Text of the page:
Juan Gomez writes…
You will probably recognize the following phrase: ‘An attempt to introduce the experimental Method of Reasoning into moral Subjects.’ It is the subtitle of David Hume’s Treatise of Human Nature of 1739-40, and the first explicit mention of the application of the experimental method in moral topics. Many scholars have pointed to it, and claimed that Hume was the first one to go forward with this attempt. However, others (Tom Beauchamp, Alexander Broadie) have also noticed that this idea did not originate with Hume. I will show here that the ‘spirit’ of the experimental method was very much alive at least 20 years before the publication of Hume’s Treatise. In fact, contrary to the most commonly held view, Hume should not be the reference point when studying the emergence of the “science of man”. Rather, we should look at the Aberdeen philosophers, in particular at George Turnbull and his lectures at Marischal College in the 1720’s.
I will make a prima facie case for this claim with only a few quotes (available in this document), but please do contact me if you are interested in the topic, since there is more than enough evidence that I would be happy to discuss with you.
To begin with, Hume was not the first to allude to the application of the experimental method in moral philosophy. Francis Hutcheson had already done this in his 1725 Inquiry. The subtitle of this work explains that it contains the following:
- the Principles of the late Earl of Shaftesbury are explained and defended against the Fable of the Bees; and the Ideas of Moral Good and Evil are established, according to the Sentiments of the Ancient Moralists, with an attempt to introduce a Mathematical Calculation on subjects of Morality. (emphasis added)
Hutcheson doesn’t use the words ‘experimental method’, but saying that he will give a ‘mathematical calculation on subjects of morality’ is perfectly in line with the spirit of the experimental method (specifically with the Newtonian method). To be fair to Hume, he does recognize Hutcheson as one of the philosophers who has “begun to put the science of man on a new footing.” (Treatise (1739), Introduction, p. 6-7) So Hume might have recognized that he was not the first, but a number of modern scholars have not.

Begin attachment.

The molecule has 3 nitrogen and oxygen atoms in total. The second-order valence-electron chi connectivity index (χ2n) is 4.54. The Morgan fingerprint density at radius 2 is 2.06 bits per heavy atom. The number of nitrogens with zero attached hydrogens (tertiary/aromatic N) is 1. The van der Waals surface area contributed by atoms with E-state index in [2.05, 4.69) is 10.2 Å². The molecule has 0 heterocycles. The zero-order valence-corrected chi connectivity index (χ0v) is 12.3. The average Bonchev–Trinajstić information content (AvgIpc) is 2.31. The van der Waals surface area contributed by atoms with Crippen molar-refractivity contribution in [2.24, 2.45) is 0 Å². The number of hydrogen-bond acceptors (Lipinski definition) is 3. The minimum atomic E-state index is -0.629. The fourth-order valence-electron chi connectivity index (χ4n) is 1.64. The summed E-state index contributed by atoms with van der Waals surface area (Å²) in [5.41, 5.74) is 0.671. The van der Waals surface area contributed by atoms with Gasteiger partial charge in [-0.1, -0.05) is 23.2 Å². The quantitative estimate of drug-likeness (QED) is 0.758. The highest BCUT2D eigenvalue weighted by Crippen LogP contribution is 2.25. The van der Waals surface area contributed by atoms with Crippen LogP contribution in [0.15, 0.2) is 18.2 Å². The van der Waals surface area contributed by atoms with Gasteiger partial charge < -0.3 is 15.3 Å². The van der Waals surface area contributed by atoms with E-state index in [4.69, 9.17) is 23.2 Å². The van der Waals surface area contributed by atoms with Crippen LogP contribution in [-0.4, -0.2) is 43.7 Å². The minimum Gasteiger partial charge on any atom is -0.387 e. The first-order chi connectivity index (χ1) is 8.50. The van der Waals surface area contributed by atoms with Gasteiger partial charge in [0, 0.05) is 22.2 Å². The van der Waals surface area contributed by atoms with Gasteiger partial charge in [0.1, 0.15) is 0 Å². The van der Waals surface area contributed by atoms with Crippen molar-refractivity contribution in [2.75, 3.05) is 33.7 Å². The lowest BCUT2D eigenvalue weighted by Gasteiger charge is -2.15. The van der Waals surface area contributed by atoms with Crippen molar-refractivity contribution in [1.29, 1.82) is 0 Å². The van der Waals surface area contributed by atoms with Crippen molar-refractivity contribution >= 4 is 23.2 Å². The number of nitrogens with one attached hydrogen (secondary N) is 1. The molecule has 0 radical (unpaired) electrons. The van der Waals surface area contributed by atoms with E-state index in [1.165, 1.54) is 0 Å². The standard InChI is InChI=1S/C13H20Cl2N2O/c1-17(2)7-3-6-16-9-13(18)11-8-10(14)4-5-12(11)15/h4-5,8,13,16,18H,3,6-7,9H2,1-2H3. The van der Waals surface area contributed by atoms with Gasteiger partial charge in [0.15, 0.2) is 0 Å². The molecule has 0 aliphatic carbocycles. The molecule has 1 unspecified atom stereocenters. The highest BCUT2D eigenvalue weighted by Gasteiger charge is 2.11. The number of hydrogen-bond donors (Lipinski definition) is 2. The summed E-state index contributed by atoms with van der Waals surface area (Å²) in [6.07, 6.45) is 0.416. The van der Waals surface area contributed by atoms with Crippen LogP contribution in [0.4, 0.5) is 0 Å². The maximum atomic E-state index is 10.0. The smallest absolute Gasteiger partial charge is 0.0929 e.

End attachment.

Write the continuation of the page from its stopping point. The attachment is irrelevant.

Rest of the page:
Moving on to George Turnbull, whom I believe is mistakenly underrated as a figure of the Scottish Enlightenment, published his Principles of Moral Philosophy in 1740, the same year Hume published the third volume of his Treatise, which is on Morals. This would at least lead us to think that both Hume and Turnbull were working on the application of the experimental method in morality at the same time. But as Turnbull mentions in the introduction to his Principles, his book is based on the lectures he gave at Marischal College between 1721 and 1726, around the time when Hume was a student at the University of Edinburgh. Besides the numerous remarks in the Principles that show Turnbull’s devotion to the experimental method, there is a key document that shows that he was teaching the young Aberdeen students the moral philosophy he explains in the book he published 17 years later. The document is the 1723 graduation thesis, which the graduating students (Thomas Reid among them) had to defend, titled De scientiae naturalis cum philosophia morali conjunctione (On the unity of natural science and moral philosophy).
I am currently working on the 1723 thesis, and at this moment I can let you know that it is strengthening my belief in the importance of Turnbull in the development of the ‘science of man.’ For now I’ll leave you with enough quotes from the Principles that show that if we want to study the development of the science of morals, we should start focusing more on Turnbull and Aberdeen, and less on Hume and Edinburgh.